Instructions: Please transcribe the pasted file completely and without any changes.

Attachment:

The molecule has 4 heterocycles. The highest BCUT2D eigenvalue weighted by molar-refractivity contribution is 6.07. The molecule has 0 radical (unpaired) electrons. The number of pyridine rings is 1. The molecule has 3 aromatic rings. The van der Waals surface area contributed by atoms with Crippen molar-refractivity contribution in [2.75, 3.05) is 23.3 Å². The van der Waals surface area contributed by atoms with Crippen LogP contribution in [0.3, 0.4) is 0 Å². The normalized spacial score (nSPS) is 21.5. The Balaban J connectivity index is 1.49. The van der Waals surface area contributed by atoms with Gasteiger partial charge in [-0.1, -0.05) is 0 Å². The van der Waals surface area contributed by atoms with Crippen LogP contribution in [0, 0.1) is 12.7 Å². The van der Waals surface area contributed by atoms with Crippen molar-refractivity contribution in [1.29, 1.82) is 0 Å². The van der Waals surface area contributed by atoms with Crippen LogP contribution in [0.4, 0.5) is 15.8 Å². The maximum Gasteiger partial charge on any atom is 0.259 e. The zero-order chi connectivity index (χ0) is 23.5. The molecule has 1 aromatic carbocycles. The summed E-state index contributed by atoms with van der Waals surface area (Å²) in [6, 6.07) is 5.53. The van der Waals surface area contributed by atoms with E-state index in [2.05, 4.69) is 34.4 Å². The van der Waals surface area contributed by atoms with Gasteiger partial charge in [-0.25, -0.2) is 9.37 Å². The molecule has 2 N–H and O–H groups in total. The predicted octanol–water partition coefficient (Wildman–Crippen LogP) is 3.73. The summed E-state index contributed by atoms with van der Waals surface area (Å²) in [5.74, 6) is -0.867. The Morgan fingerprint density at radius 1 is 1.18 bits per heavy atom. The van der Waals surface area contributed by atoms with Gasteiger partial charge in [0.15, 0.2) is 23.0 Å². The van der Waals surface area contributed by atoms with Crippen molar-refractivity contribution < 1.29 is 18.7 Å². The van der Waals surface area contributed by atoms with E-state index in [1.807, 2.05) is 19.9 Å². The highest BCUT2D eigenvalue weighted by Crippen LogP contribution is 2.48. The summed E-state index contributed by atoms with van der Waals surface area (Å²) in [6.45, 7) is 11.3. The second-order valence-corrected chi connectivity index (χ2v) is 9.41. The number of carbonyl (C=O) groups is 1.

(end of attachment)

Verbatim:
The molecule has 4 heterocycles. The highest BCUT2D eigenvalue weighted by molar-refractivity contribution is 6.07. The molecule has 0 radical (unpaired) electrons. The number of pyridine rings is 1. The molecule has 3 aromatic rings. The van der Waals surface area contributed by atoms with Crippen molar-refractivity contribution in [2.75, 3.05) is 23.3 Å². The van der Waals surface area contributed by atoms with Crippen LogP contribution in [0.3, 0.4) is 0 Å². The normalized spacial score (nSPS) is 21.5. The Balaban J connectivity index is 1.49. The van der Waals surface area contributed by atoms with Gasteiger partial charge in [-0.1, -0.05) is 0 Å². The van der Waals surface area contributed by atoms with Crippen LogP contribution in [0, 0.1) is 12.7 Å². The van der Waals surface area contributed by atoms with Crippen molar-refractivity contribution in [1.29, 1.82) is 0 Å². The van der Waals surface area contributed by atoms with Crippen LogP contribution in [0.4, 0.5) is 15.8 Å². The maximum Gasteiger partial charge on any atom is 0.259 e. The zero-order chi connectivity index (χ0) is 23.5. The molecule has 1 aromatic carbocycles. The summed E-state index contributed by atoms with van der Waals surface area (Å²) in [6, 6.07) is 5.53. The van der Waals surface area contributed by atoms with E-state index in [2.05, 4.69) is 34.4 Å². The van der Waals surface area contributed by atoms with Gasteiger partial charge in [-0.25, -0.2) is 9.37 Å². The molecule has 2 N–H and O–H groups in total. The predicted octanol–water partition coefficient (Wildman–Crippen LogP) is 3.73. The summed E-state index contributed by atoms with van der Waals surface area (Å²) in [5.74, 6) is -0.867. The Morgan fingerprint density at radius 1 is 1.18 bits per heavy atom. The van der Waals surface area contributed by atoms with Gasteiger partial charge in [0.15, 0.2) is 23.0 Å². The van der Waals surface area contributed by atoms with Crippen molar-refractivity contribution < 1.29 is 18.7 Å². The van der Waals surface area contributed by atoms with E-state index in [1.807, 2.05) is 19.9 Å². The highest BCUT2D eigenvalue weighted by Crippen LogP contribution is 2.48. The summed E-state index contributed by atoms with van der Waals surface area (Å²) in [6.45, 7) is 11.3. The second-order valence-corrected chi connectivity index (χ2v) is 9.41. The number of carbonyl (C=O) groups is 1.